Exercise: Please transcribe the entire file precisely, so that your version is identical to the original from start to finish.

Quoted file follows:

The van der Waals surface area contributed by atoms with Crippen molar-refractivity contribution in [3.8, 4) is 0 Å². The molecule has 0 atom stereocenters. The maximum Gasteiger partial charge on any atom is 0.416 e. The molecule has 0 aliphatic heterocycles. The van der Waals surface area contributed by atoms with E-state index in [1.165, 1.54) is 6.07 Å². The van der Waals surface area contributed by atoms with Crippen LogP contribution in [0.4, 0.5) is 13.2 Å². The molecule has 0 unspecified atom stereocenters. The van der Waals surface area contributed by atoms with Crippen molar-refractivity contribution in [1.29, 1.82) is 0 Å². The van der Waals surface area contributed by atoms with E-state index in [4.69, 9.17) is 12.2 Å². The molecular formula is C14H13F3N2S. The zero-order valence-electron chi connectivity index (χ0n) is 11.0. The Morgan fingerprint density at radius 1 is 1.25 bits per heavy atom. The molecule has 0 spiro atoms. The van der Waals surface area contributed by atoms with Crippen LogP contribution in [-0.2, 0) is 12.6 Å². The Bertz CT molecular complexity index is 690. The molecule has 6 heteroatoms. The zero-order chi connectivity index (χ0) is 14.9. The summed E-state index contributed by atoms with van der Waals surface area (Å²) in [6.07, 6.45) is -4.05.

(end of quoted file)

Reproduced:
The van der Waals surface area contributed by atoms with Crippen molar-refractivity contribution in [3.8, 4) is 0 Å². The molecule has 0 atom stereocenters. The maximum Gasteiger partial charge on any atom is 0.416 e. The molecule has 0 aliphatic heterocycles. The van der Waals surface area contributed by atoms with E-state index in [1.165, 1.54) is 6.07 Å². The van der Waals surface area contributed by atoms with Crippen LogP contribution in [0.4, 0.5) is 13.2 Å². The molecule has 0 unspecified atom stereocenters. The van der Waals surface area contributed by atoms with Crippen molar-refractivity contribution in [1.29, 1.82) is 0 Å². The van der Waals surface area contributed by atoms with E-state index in [4.69, 9.17) is 12.2 Å². The molecular formula is C14H13F3N2S. The zero-order valence-electron chi connectivity index (χ0n) is 11.0. The Morgan fingerprint density at radius 1 is 1.25 bits per heavy atom. The molecule has 0 spiro atoms. The van der Waals surface area contributed by atoms with Crippen LogP contribution in [-0.2, 0) is 12.6 Å². The Bertz CT molecular complexity index is 690. The molecule has 6 heteroatoms. The zero-order chi connectivity index (χ0) is 14.9. The summed E-state index contributed by atoms with van der Waals surface area (Å²) in [6.07, 6.45) is -4.05.